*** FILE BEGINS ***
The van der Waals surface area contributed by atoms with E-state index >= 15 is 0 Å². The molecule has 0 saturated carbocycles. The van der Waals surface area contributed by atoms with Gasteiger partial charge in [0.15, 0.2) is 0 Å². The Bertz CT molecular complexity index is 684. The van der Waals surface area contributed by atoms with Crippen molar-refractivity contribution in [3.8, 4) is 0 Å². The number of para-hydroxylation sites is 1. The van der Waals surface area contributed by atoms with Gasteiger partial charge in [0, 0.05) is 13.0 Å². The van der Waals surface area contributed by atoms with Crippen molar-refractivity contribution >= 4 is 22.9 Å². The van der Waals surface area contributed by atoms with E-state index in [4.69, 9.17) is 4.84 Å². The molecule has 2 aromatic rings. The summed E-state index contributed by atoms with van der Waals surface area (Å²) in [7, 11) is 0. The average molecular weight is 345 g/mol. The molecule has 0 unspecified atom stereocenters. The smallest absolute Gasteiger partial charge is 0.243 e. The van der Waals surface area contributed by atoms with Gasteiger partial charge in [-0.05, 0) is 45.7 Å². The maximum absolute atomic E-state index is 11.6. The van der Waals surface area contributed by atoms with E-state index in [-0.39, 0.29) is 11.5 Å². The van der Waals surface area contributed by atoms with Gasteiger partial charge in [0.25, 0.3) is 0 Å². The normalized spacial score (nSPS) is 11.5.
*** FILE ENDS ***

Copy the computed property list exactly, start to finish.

The van der Waals surface area contributed by atoms with E-state index >= 15 is 0 Å². The molecule has 0 saturated carbocycles. The van der Waals surface area contributed by atoms with Gasteiger partial charge in [0.15, 0.2) is 0 Å². The Bertz CT molecular complexity index is 684. The van der Waals surface area contributed by atoms with Crippen molar-refractivity contribution in [3.8, 4) is 0 Å². The number of para-hydroxylation sites is 1. The van der Waals surface area contributed by atoms with Gasteiger partial charge in [0, 0.05) is 13.0 Å². The van der Waals surface area contributed by atoms with Crippen molar-refractivity contribution >= 4 is 22.9 Å². The van der Waals surface area contributed by atoms with E-state index in [4.69, 9.17) is 4.84 Å². The molecule has 2 aromatic rings. The summed E-state index contributed by atoms with van der Waals surface area (Å²) in [7, 11) is 0. The average molecular weight is 345 g/mol. The molecule has 0 unspecified atom stereocenters. The smallest absolute Gasteiger partial charge is 0.243 e. The van der Waals surface area contributed by atoms with Gasteiger partial charge in [-0.05, 0) is 45.7 Å². The maximum absolute atomic E-state index is 11.6. The van der Waals surface area contributed by atoms with E-state index in [-0.39, 0.29) is 11.5 Å². The van der Waals surface area contributed by atoms with Gasteiger partial charge in [0.25, 0.3) is 0 Å². The normalized spacial score (nSPS) is 11.5.